Redesigned DU Entrepreneurship Program to Prepare Students for Futures Inside Existing Organizations as Well as New Ventures
The conventional view limits entrepreneurship to launching and growing your own business. The redesigned entrepreneurship program in Duquesne University's Palumbo-Donahue School of Business, starting this fall, will surpass that expectation by also offering students interested in joining larger corporations, government agencies and nonprofits a foundation in the entrepreneurial mindset.
"In today's rapidly evolving business environment, companies and organizations of all stripes and sizes desperately need employees with entrepreneurship skills if they are to survive, much less adapt and grow," said Dr. Dean McFarlin, dean of the business school. "Students will experience what it's like to be a real entrepreneur under the guidance of outstanding faculty and mentors."
These experiences are not just academic, but actual business creation and operation, explained Dr. Jack Mason, director of the entrepreneurship program. "In their first course, new entrepreneurship majors will be working in teams, over two semesters, to conceive, launch, run and exit a micro-business," Mason said. "The school has secured donor funding to launch each team with $5,000-and we anticipate that this part of the program will be self-sustaining.
"These types of experiences will distinguish our program graduates as individuals who can recognize and maximize outstanding opportunities," Mason continued. "Entrepreneurship can be paired with any functional business major and will help set our graduates apart. Besides learning the mindset of an innovator within an existing company, students will understand all aspects of startups, serving those who plan new ventures or want to help grow a family business."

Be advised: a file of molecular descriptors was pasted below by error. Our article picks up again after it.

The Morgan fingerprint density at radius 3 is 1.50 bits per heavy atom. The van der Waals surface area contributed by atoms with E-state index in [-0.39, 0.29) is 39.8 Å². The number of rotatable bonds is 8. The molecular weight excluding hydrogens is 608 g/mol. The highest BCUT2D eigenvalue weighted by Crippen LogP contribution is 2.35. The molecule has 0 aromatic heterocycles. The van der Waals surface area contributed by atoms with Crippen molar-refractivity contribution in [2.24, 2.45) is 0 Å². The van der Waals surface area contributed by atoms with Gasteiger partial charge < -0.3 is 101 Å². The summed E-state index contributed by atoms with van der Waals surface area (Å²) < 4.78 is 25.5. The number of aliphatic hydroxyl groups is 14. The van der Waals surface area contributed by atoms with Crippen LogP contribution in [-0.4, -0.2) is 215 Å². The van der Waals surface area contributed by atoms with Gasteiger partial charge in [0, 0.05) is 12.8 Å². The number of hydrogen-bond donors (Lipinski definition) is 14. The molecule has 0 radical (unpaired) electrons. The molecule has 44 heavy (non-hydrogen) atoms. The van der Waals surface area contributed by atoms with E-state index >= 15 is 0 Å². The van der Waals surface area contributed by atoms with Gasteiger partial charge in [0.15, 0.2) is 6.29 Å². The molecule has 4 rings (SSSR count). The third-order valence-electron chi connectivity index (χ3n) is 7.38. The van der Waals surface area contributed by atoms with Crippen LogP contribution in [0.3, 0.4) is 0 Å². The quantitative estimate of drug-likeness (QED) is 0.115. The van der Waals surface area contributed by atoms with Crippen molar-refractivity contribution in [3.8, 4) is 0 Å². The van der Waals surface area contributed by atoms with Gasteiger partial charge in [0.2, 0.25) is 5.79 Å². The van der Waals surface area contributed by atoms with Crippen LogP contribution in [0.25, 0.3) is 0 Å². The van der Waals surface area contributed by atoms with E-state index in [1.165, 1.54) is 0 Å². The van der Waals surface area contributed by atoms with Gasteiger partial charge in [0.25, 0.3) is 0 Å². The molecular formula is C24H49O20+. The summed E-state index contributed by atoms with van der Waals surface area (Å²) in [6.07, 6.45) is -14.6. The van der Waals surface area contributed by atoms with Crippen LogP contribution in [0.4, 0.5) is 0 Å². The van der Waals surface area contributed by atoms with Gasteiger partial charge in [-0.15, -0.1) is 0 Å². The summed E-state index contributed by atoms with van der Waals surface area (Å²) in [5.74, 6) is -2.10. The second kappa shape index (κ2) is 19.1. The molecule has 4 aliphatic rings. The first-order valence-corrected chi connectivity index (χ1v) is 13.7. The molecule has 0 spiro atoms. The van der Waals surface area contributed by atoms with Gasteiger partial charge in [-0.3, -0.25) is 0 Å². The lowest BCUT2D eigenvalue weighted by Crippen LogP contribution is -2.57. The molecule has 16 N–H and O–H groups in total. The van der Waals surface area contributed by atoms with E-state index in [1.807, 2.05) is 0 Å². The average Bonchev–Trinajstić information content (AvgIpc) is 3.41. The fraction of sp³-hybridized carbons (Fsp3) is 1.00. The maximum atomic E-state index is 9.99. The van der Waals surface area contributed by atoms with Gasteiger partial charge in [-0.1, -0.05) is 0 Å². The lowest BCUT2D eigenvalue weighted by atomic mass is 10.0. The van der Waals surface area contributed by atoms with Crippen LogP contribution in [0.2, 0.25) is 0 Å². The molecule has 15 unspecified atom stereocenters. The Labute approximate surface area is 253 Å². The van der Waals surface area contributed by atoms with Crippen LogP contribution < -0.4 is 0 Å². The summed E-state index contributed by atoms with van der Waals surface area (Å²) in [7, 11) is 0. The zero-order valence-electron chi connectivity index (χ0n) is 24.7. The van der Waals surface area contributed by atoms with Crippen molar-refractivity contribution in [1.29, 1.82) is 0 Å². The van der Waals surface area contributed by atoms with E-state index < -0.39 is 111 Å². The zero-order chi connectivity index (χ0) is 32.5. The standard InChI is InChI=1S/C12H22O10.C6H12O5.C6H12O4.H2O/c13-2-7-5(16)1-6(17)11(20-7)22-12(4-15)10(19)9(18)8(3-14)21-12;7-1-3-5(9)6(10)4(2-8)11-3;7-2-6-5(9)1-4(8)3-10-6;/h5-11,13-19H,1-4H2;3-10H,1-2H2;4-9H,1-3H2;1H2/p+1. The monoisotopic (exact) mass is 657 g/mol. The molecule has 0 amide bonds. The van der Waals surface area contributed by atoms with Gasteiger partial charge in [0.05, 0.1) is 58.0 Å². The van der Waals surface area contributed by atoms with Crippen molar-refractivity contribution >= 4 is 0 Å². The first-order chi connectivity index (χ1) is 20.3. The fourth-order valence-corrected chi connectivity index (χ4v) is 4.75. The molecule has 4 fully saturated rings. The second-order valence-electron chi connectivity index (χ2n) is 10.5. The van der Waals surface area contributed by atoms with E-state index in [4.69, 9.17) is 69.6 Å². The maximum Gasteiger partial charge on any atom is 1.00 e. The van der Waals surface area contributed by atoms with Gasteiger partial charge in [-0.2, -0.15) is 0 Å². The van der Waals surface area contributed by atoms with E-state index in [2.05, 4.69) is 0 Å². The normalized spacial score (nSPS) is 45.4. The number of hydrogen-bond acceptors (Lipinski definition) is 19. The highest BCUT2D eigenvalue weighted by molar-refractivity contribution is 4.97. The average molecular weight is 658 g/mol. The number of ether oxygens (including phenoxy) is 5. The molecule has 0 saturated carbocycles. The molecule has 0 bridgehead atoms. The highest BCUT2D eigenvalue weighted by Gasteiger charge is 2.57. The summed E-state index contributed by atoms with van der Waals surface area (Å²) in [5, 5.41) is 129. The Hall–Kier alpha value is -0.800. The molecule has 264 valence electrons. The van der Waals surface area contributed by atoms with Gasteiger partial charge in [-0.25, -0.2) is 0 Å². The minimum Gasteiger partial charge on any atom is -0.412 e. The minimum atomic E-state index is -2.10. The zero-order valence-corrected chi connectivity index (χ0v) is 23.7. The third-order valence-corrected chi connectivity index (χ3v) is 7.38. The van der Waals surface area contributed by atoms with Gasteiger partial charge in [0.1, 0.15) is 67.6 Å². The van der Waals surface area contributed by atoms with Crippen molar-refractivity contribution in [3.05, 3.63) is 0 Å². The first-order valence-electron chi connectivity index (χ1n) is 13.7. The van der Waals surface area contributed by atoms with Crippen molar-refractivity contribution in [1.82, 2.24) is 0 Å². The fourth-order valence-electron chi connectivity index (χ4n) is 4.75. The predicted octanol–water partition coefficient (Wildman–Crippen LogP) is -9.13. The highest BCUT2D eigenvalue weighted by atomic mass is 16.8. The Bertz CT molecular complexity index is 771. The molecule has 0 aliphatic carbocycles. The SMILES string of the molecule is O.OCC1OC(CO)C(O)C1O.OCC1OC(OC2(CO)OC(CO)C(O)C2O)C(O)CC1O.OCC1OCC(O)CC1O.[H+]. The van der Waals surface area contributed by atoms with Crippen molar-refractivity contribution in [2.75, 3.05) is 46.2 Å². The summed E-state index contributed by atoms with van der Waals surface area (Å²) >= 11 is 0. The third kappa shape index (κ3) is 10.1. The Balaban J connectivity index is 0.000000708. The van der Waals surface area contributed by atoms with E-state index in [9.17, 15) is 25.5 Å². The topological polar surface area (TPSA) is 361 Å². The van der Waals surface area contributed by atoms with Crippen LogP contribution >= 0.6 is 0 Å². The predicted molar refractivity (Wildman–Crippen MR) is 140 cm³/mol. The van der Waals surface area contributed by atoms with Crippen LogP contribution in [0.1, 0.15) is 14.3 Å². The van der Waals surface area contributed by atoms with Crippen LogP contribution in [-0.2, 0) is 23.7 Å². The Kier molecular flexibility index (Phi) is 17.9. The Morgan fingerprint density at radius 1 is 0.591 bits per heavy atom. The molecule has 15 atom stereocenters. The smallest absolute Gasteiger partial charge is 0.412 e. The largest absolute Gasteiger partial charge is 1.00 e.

As part of the curriculum, students will engage with successful entrepreneurs, attend startup community events and have classes in accelerator and incubator spaces. They'll also be involved with BlueTree Allied Angels, an alliance of accredited investors interested in early-stage companies. Entrepreneurship majors attend BlueTree meetings and help screen applicants for funding. Best of all, they will also be able to invest real money, thanks to a generous donor.
These programmatic changes dovetail with the arrival of the school's inaugural holder of the Merle E. Gilliand Professorship in Entrepreneurial Finance. Dr. Peter Gianiodis, currently an associate professor of strategy and entrepreneurship at Clemson University, will step into the professorship on July 1. This new position is made possible through a special gift from the Gilliand Foundation.
"Dr. Gianiodis' experience in the banking industry, his research in tech commercialization, entrepreneurship and innovation as well as his impressive teaching experiences are an unbeatable combination. We are thrilled that Dr. Gianiodis is joining us to help jumpstart our newly redesigned program and connect to our efforts in entrepreneurial finance," McFarlin said.
Founded in 1878, Duquesne is consistently ranked among the nation's top Catholic universities for its award-winning faculty and tradition of academic excellence. Duquesne, a campus of nearly 9,500 graduate and undergraduate students, has been nationally recognized for its academic programs, community service and commitment to sustainability. Follow Duquesne University on Facebook, Twitter and Instagram.